Myth #4. Medical tests can reveal when the brain is back to normal after a concussion.

The whole truth: Magnetic resonance imaging (MRI) and computed tomography (CT) are good at finding severe injuries such as bleeding in and around the brain. However, these tests can’t definitively determine whether a concussion has occurred or when the brain is back to normal. Instead, doctors rely on patients being honest about how they feel, something that doesn’t always happen, especially when individuals are anxious to get back to playing a sport or another physical activity.

A majority of the time, it takes about a week to 10 days for the brain to return to normal. Importantly, there is a twofold increased risk of another concussion during this recovery time. Even a relatively minor second injury can lead to second impact syndrome. This rare condition can occur when individuals are allowed to return to sports before they’re fully healed and may lead to disability or death.

More and more doctors are recommending that student athletes take a baseline test of cognitive function before their sports season begins. One such test is the imPACT® test, which is   a series of eight computer-based psychological tests. That way, if an athlete does suffer a head injury, doctors can re-administer the test to see whether the injury caused any cognitive effects. These tests are a better way to determine when someone’s brain has returned to normal.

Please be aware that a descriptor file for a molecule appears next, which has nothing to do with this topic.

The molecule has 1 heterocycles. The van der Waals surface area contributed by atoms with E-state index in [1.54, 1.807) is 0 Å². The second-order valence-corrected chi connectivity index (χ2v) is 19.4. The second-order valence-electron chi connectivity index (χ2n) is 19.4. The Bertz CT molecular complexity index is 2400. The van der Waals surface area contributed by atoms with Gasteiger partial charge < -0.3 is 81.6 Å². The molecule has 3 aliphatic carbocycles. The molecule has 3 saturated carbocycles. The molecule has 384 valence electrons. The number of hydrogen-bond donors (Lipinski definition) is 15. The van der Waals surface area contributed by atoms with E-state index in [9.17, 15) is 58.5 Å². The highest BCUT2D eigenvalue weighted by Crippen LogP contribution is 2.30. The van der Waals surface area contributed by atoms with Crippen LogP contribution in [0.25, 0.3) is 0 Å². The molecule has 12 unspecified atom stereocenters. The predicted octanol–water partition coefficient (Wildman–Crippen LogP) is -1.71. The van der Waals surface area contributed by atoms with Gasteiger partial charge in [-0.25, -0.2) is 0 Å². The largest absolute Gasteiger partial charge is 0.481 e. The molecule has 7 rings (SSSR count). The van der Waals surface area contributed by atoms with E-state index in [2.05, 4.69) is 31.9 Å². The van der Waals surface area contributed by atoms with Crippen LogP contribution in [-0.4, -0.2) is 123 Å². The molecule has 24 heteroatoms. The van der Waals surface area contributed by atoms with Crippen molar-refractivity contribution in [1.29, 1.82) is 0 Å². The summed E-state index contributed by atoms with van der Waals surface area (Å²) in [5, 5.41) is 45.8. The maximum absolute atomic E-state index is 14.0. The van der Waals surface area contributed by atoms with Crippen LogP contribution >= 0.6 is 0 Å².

Myth #5. Football is responsible for a vast majority of concussions.

The whole truth: Although many concussions do indeed occur on the football field and the risks of concussions in the sport have made headlines recently, there are plenty of other activities that present a serious risk of concussion for children, including cheerleading, soccer, and hockey. Biking accidents and playground falls are other common causes of concussions in children. In fact, among the entire U.S. population, the Centers for Disease Control and Prevention (CDC) reports that falls account for nearly 41 percent of traumatic brain injuries. Falls disproportionately affected the youngest and oldest age groups.

The best defense against concussions

If you want to protect yourself and your family from the effects of concussions, there’s one thing you should do above all else: Be honest with your doctor and follow his or her advice. When children return to a sport after suffering a concussion, they should be completely free of lingering symptoms. Doctors can’t test for this. They have to rely on patients to provide an honest assessment of how they’re feeling after a concussion.

Doctors will often recommend a graduated return to play schedule, a four- or five-day process that slowly reintroduces physical activity for the concussion patient. Kids can only advance to a more strenuous level of physical activity once they have no symptoms doing easier exercises. Sticking to these guidelines ensures that your child is healthy and ready to get back to enjoying the sport.